“What they discovered was that the property was really ‘a land of edges.’ From its historic hedgerows lining the property borders to its surrounding forest patches and marshland gardens, the parts that often inspired the artists, they learned, were set along the edges of the property,” Andersen says.
The paintings and photographs found in the archives also gave way to understanding the since-lost farmland setting that comprised much of the estate. One such painting depicts dozens of bales of hay sitting over a harvested field of grass. Another shows a woman picking vegetables in the height of summer. Photographs, too, were left behind — highlighting the various locations on the edges of the property that the artists utilized. In one photo, an artist can be seen standing among the forested shrubbery in front of an easel. In another, Florence Griswold herself can be seen looking down into the stream that once flowed past the front yard.
“It’s these areas that were a part of their experience but have largely been lost today. This encompassing landscape is vitally important to the visitor experience,” Andersen says. “Our vision is to highlight the edges of the property — the hedgerows, cart paths, riverfront meadows, woodland thickets — and to reincorporate all of that back in to what exists now.”
Getting visitors out of the museum buildings and around the campus has been an ongoing issue of sorts, says marketing director Tammi Flynn. Recently, the museum launched an exhibition that aimed to help combat this problem. “Connecting Art & Nature: The Flora/Fauna Trail” features a scavenger hunt that encourages visitors to seek out informational, pre-planned stops around the grounds. The exhibition, however, is temporary, and the outdoor element of it is overshadowed by its complementary display indoors, Flynn says. “Ordinarily, most visitors only will walk between the Krieble Gallery and the original house. They may also walk down to the riverfront. But other than that, the rest of the property isn’t being experienced much,” Flynn says.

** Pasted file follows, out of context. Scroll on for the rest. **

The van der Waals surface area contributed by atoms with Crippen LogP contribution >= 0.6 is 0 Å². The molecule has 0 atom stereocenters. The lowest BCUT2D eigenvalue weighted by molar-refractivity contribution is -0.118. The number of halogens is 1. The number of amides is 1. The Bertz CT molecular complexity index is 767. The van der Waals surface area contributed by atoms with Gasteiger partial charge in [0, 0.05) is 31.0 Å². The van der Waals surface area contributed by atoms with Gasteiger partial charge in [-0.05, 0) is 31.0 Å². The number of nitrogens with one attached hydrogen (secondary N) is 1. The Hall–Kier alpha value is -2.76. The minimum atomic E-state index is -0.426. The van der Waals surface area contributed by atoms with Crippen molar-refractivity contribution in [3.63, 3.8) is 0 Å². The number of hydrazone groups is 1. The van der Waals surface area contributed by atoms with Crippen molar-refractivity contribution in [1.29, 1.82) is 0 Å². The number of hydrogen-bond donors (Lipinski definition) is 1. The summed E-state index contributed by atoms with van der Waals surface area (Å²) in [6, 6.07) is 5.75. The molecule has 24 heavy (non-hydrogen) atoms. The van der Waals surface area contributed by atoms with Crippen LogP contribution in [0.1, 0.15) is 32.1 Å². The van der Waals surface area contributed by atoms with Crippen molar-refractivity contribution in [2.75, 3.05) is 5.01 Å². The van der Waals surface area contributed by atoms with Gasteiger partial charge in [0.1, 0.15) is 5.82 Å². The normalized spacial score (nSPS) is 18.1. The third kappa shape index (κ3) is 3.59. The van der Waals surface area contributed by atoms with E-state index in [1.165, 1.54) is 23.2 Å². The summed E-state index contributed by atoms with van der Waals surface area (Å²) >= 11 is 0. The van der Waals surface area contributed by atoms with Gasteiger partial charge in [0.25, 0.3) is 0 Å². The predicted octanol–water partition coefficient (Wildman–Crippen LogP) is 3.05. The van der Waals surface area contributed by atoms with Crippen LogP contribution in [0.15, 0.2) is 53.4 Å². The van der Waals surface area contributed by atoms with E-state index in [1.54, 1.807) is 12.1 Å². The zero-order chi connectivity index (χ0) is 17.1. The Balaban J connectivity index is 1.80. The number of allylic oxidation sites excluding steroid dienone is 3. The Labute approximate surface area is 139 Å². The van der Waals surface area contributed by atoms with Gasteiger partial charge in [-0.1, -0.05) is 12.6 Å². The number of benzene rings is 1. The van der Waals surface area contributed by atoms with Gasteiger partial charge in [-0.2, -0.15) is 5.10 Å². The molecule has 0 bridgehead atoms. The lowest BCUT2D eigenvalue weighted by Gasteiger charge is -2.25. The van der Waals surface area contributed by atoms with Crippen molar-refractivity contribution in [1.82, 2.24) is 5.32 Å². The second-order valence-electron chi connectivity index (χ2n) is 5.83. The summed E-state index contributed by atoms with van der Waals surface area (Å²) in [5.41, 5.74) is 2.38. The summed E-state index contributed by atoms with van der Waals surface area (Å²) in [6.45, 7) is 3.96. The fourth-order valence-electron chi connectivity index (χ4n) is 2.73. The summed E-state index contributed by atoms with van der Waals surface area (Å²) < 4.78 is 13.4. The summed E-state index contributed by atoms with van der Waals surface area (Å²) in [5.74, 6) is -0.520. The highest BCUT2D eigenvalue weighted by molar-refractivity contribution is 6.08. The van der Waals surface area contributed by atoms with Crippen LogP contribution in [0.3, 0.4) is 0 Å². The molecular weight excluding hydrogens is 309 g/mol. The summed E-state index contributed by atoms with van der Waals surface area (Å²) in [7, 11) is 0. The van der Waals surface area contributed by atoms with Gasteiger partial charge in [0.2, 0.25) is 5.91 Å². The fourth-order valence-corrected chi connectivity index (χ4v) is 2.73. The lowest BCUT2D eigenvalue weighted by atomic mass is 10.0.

Andersen says that striking a balance between the cultural and ecological interpretation of the museum landscape has been important aspect while developing the plan.
“Enhancing, diversifying and restoring the native landscape has been paramount to this plan,” Andersen says. “And these architects understand how to accomplish that. They even have a nursery where they experiment with plants in different settings. Knowing this will ensure that the plants we transplant into this setting will thrive in a New England climate.”
The Landscape Plan includes a new Artist’s Trail. The proposed Artists’ Trail, designed by Stephen Stimson Landscape Architects of Cambridge, MA, will guide visitors around the Florence Griswold Museum’s property, where a generation of painters created an art colony that would become the nation's center of American Impressionism.
Besides still needing town approval for the project, Andersen says that he hopes that construction for the two-phase landscape plan will begin as early as fall 2018. The first phase will complete three parts of the walking path, while the second phase will include the reestablishment of the various eco-systems, along with the relocation of two of the buildings on campus, one of which is William Chadwick’s art studio.
“This has been a golden opportunity to rethink the role of this site in history but also to rethink the nature of the site and to bring back its agrarian roots,” Andersen says. “We hope the plan will provide a visitor experience that interweaves art, history, and landscape in ways rarely found in the museum world.”